Butane extractions, otherwise know as hydrocarbon extractions, are one of the more common methods of extracting cannabinoids and terpenes into a finished concentrated product such as shatter, BHO oil or other full-spectrum extracts, such as thc diamonds and terp sauce.
The process involves filling a stainless steel column with the plant material and running butane through a closed circuit under pressure to wash out the cannabinoids and terpenes. The butane gets recycled back into the chamber for subsequent uses. We end up with a liquid-like concentrate that is ready to be cured.
The curing process of shatter involves purging the remaining butane out of the product in ovens for several days, temperatures typically range 35-40c during this process.
In the end, you are left with a solid-state concentrate that can be snapped. Depending on the % number of terpenes, the product will range from extremely brittle (low terpene profile) to very soft (high terpene content). The sweet spot is in the middle, with a product that can snap or be slightly bendy. The colours can range from dark brown to almost translucent, with the vast majority favouring an amber-like finished product. The thc content of shatter can range 50-80%.
Other extractions such as terp sauce and thc diamonds are also extracted by butane extraction, but the process is slightly different and takes a bit longer to achieve. It involves separating the terpenes from the thc under pressure to obtain a highly concentrated form of solid-state thc up to 99%.
Distillation is a common process, used in a variety of industries to achieve essentially the same thing: the selective separation of substances in a liquid mixture. The process of distilling cannabis extractions is remarkably similar to how whiskey is made.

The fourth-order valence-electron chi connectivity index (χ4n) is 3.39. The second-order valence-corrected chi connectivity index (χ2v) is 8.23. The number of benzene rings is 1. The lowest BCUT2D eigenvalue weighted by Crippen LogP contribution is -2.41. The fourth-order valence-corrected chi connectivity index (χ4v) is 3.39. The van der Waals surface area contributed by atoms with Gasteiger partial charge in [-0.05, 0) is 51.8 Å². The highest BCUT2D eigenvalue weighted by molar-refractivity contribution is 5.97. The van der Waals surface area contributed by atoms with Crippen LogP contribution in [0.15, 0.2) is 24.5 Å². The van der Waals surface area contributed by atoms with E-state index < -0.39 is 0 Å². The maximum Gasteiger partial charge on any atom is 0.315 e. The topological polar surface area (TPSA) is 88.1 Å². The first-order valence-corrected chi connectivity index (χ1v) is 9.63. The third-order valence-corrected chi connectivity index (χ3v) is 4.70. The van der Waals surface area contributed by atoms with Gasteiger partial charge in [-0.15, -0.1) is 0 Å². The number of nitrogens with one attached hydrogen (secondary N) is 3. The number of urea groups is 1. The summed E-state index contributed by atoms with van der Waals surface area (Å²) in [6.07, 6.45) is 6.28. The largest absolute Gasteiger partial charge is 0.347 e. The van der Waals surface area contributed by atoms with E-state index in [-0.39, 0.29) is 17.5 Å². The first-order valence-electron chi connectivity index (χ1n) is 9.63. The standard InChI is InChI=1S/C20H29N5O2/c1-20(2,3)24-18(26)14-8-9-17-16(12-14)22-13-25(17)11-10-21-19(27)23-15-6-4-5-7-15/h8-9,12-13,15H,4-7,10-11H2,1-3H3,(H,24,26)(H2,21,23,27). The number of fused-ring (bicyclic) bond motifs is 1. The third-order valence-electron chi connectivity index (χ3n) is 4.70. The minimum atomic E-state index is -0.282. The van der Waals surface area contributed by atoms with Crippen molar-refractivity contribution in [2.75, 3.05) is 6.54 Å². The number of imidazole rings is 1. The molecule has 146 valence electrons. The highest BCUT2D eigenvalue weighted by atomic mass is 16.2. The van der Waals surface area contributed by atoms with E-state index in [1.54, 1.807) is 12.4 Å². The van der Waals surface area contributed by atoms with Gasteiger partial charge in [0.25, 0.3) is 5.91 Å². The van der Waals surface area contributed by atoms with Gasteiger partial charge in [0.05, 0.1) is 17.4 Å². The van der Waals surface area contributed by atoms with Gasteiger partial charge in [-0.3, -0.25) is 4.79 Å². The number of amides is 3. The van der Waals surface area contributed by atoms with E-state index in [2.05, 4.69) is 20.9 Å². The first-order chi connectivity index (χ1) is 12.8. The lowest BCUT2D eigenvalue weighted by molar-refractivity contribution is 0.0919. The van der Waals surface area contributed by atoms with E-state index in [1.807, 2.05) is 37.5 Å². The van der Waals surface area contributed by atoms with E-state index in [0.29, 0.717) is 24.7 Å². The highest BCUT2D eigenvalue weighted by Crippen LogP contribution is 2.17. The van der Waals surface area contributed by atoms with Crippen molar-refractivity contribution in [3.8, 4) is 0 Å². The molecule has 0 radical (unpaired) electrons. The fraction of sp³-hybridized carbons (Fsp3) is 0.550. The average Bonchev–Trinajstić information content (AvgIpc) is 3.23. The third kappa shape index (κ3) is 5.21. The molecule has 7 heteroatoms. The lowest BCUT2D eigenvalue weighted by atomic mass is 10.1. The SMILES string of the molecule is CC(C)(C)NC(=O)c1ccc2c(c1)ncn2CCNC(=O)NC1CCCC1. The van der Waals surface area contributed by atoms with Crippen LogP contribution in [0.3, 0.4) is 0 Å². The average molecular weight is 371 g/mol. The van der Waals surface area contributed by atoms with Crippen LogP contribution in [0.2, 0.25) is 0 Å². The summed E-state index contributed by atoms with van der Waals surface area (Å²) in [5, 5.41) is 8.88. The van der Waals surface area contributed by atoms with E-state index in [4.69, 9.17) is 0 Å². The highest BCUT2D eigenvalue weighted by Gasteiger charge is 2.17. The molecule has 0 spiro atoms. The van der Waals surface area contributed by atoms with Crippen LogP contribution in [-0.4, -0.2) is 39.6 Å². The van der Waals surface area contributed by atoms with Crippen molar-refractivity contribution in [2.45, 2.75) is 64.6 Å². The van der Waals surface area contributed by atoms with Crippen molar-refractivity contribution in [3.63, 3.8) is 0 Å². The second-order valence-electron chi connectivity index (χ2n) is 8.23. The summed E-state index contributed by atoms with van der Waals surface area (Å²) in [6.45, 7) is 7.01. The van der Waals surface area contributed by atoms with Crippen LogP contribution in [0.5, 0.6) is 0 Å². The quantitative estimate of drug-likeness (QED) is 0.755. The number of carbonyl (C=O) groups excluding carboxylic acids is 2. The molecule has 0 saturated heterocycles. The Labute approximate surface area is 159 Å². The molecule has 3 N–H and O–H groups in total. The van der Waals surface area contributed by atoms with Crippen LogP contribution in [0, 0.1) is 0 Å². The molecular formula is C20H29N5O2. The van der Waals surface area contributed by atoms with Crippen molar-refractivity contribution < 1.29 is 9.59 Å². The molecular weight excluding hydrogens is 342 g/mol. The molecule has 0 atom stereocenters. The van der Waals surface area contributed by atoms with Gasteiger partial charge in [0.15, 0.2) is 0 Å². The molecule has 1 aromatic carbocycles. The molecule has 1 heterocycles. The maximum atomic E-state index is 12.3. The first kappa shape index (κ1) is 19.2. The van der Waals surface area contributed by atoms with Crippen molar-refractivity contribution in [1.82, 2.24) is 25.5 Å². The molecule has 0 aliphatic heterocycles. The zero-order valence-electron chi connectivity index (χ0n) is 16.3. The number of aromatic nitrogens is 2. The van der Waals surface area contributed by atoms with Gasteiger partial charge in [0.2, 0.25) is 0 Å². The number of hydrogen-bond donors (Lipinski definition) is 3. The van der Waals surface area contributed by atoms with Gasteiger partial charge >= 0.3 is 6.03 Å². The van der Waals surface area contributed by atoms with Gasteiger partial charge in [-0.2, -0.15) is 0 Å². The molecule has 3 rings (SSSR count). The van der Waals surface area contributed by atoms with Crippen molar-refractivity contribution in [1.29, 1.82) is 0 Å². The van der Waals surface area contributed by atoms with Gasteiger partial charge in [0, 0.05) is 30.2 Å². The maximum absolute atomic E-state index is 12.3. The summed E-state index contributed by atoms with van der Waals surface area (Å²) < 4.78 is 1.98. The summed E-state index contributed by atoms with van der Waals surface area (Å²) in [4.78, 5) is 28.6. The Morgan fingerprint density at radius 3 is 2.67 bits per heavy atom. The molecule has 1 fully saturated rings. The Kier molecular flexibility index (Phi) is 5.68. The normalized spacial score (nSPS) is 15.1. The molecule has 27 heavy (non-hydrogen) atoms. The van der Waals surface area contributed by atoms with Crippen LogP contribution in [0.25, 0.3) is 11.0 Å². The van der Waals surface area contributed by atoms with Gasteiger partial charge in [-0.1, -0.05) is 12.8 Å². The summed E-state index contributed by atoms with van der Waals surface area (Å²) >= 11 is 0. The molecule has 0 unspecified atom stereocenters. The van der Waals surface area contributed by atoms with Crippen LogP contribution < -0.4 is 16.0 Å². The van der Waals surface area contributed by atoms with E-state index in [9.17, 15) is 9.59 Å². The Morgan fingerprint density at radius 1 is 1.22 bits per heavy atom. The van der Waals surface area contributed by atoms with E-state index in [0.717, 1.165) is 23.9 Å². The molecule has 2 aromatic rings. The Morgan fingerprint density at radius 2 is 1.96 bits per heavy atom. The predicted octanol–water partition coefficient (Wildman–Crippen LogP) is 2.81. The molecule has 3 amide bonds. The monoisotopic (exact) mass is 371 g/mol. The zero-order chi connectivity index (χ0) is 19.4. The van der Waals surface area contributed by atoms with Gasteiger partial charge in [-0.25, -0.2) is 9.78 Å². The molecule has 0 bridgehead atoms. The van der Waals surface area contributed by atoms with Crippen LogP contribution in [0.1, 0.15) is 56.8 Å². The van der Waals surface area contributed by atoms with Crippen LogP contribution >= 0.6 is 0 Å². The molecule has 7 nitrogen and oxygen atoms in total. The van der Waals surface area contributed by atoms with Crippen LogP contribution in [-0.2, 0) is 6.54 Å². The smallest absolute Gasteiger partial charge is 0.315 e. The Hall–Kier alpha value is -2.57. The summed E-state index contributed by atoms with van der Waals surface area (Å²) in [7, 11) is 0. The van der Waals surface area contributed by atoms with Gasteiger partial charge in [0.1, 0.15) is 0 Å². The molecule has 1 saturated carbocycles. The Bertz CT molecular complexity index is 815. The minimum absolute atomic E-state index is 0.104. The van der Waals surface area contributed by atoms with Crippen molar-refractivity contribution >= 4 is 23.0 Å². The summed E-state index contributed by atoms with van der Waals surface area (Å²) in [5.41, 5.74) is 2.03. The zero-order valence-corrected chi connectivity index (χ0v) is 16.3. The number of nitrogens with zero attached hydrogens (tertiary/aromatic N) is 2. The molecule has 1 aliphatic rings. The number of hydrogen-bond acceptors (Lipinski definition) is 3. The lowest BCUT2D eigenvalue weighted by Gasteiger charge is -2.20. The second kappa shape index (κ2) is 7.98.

Distillation is actually quite simple. Cannabis flower is added to an ethanol solution, which is then heated. The cannabinoids are isolated and extracted by targeting their precise boiling points. These sought-after compounds boil off and then are condensed back into oil. Similar to supercritical CO2 extractions, distillate extractions will have terpenes extracted first at lower temperatures, and reintroduced to the final product. When distilling cannabis, producers almost exclusively use food-grade ethanol as a safe liquid base.
Pure distillate extractions are quite thick—nearly as thick as molasses. This can be a good thing or a bad thing depending on your desired method of consumption. Many consumers champion distillate extractions as an easy to manage.
Because of the precision involved in the process, when done correctly, distillate extractions can be exceedingly pure. In fact, it has been argued that the distillation process results in the absolute purest form of cannabis oil, as the evaporation of compounds removes them entirely from the liquid base. Distillate extractions can measure upwards of 94% pure THC! Good distillate extractions will yield 99%+ cannabinoids.